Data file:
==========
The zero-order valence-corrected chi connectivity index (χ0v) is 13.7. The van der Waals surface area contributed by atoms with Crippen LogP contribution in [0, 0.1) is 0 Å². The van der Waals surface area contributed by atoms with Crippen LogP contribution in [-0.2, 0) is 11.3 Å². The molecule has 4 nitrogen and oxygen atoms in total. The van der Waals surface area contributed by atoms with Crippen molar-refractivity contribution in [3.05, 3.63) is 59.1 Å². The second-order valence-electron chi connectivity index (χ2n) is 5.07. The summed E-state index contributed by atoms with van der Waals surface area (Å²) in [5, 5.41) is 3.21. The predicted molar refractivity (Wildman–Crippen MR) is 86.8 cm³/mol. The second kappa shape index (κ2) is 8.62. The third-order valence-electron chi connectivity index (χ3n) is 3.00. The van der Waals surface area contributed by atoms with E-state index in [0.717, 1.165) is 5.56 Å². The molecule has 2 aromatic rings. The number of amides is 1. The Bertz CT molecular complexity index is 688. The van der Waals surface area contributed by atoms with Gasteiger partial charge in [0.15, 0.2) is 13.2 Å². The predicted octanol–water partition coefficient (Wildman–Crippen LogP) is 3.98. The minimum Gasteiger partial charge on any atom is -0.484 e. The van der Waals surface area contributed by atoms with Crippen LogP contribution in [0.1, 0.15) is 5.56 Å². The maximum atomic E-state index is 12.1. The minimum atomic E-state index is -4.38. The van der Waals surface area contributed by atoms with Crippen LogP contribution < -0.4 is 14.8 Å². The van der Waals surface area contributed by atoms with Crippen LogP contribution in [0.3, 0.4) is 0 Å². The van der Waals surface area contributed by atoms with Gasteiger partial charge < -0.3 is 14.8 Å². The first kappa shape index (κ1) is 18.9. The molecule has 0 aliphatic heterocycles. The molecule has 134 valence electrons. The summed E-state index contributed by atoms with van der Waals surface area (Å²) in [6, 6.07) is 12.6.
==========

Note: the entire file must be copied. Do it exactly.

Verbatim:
The zero-order valence-corrected chi connectivity index (χ0v) is 13.7. The van der Waals surface area contributed by atoms with Crippen LogP contribution in [0, 0.1) is 0 Å². The van der Waals surface area contributed by atoms with Crippen LogP contribution in [-0.2, 0) is 11.3 Å². The molecule has 4 nitrogen and oxygen atoms in total. The van der Waals surface area contributed by atoms with Crippen molar-refractivity contribution in [3.05, 3.63) is 59.1 Å². The second-order valence-electron chi connectivity index (χ2n) is 5.07. The summed E-state index contributed by atoms with van der Waals surface area (Å²) in [5, 5.41) is 3.21. The predicted molar refractivity (Wildman–Crippen MR) is 86.8 cm³/mol. The second kappa shape index (κ2) is 8.62. The third-order valence-electron chi connectivity index (χ3n) is 3.00. The van der Waals surface area contributed by atoms with E-state index in [0.717, 1.165) is 5.56 Å². The molecule has 2 aromatic rings. The number of amides is 1. The Bertz CT molecular complexity index is 688. The van der Waals surface area contributed by atoms with Gasteiger partial charge in [0.15, 0.2) is 13.2 Å². The predicted octanol–water partition coefficient (Wildman–Crippen LogP) is 3.98. The minimum Gasteiger partial charge on any atom is -0.484 e. The van der Waals surface area contributed by atoms with Crippen LogP contribution in [0.1, 0.15) is 5.56 Å². The maximum atomic E-state index is 12.1. The minimum atomic E-state index is -4.38. The van der Waals surface area contributed by atoms with Crippen LogP contribution < -0.4 is 14.8 Å². The van der Waals surface area contributed by atoms with Crippen LogP contribution in [0.3, 0.4) is 0 Å². The van der Waals surface area contributed by atoms with Gasteiger partial charge < -0.3 is 14.8 Å². The first kappa shape index (κ1) is 18.9. The molecule has 0 aliphatic heterocycles. The molecule has 134 valence electrons. The summed E-state index contributed by atoms with van der Waals surface area (Å²) in [6, 6.07) is 12.6.